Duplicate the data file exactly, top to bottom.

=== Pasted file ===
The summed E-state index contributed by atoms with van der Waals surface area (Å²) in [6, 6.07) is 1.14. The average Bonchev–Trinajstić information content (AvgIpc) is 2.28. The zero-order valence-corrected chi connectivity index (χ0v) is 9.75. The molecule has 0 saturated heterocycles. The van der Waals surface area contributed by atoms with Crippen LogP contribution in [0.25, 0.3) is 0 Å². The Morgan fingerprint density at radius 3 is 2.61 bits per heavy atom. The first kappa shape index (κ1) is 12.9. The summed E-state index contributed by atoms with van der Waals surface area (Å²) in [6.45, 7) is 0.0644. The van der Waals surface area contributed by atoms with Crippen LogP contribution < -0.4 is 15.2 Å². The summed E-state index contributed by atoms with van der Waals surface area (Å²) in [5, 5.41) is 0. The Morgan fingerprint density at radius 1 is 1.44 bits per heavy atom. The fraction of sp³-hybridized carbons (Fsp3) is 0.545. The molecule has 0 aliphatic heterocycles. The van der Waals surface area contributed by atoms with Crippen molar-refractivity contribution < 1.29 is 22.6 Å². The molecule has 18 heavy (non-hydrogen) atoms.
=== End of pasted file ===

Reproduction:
The summed E-state index contributed by atoms with van der Waals surface area (Å²) in [6, 6.07) is 1.14. The average Bonchev–Trinajstić information content (AvgIpc) is 2.28. The zero-order valence-corrected chi connectivity index (χ0v) is 9.75. The molecule has 0 saturated heterocycles. The van der Waals surface area contributed by atoms with Crippen LogP contribution in [0.25, 0.3) is 0 Å². The Morgan fingerprint density at radius 3 is 2.61 bits per heavy atom. The first kappa shape index (κ1) is 12.9. The summed E-state index contributed by atoms with van der Waals surface area (Å²) in [6.45, 7) is 0.0644. The van der Waals surface area contributed by atoms with Crippen LogP contribution < -0.4 is 15.2 Å². The summed E-state index contributed by atoms with van der Waals surface area (Å²) in [5, 5.41) is 0. The Morgan fingerprint density at radius 1 is 1.44 bits per heavy atom. The fraction of sp³-hybridized carbons (Fsp3) is 0.545. The molecule has 0 aliphatic heterocycles. The van der Waals surface area contributed by atoms with Crippen molar-refractivity contribution < 1.29 is 22.6 Å². The molecule has 18 heavy (non-hydrogen) atoms.